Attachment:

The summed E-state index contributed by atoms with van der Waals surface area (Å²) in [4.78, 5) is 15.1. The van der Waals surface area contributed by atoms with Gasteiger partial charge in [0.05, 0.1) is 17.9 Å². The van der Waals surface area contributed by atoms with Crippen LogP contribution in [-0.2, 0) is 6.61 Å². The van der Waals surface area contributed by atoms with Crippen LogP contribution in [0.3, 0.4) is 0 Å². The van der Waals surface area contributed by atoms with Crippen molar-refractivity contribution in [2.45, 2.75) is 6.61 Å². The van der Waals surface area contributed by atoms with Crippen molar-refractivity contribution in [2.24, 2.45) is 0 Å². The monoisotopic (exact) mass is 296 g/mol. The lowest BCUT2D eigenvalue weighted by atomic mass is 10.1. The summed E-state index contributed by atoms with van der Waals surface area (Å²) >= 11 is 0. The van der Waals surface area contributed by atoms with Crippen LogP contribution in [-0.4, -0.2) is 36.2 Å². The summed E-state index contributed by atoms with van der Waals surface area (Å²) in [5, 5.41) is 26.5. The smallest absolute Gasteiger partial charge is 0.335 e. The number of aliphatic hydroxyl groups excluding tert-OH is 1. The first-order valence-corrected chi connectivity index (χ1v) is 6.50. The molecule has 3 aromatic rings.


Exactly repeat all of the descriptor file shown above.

The summed E-state index contributed by atoms with van der Waals surface area (Å²) in [4.78, 5) is 15.1. The van der Waals surface area contributed by atoms with Gasteiger partial charge in [0.05, 0.1) is 17.9 Å². The van der Waals surface area contributed by atoms with Crippen LogP contribution in [-0.2, 0) is 6.61 Å². The van der Waals surface area contributed by atoms with Crippen LogP contribution in [0.3, 0.4) is 0 Å². The van der Waals surface area contributed by atoms with Crippen molar-refractivity contribution in [2.45, 2.75) is 6.61 Å². The van der Waals surface area contributed by atoms with Crippen molar-refractivity contribution in [2.24, 2.45) is 0 Å². The monoisotopic (exact) mass is 296 g/mol. The lowest BCUT2D eigenvalue weighted by atomic mass is 10.1. The summed E-state index contributed by atoms with van der Waals surface area (Å²) >= 11 is 0. The van der Waals surface area contributed by atoms with Crippen LogP contribution in [-0.4, -0.2) is 36.2 Å². The summed E-state index contributed by atoms with van der Waals surface area (Å²) in [5, 5.41) is 26.5. The smallest absolute Gasteiger partial charge is 0.335 e. The number of aliphatic hydroxyl groups excluding tert-OH is 1. The first-order valence-corrected chi connectivity index (χ1v) is 6.50. The molecule has 3 aromatic rings.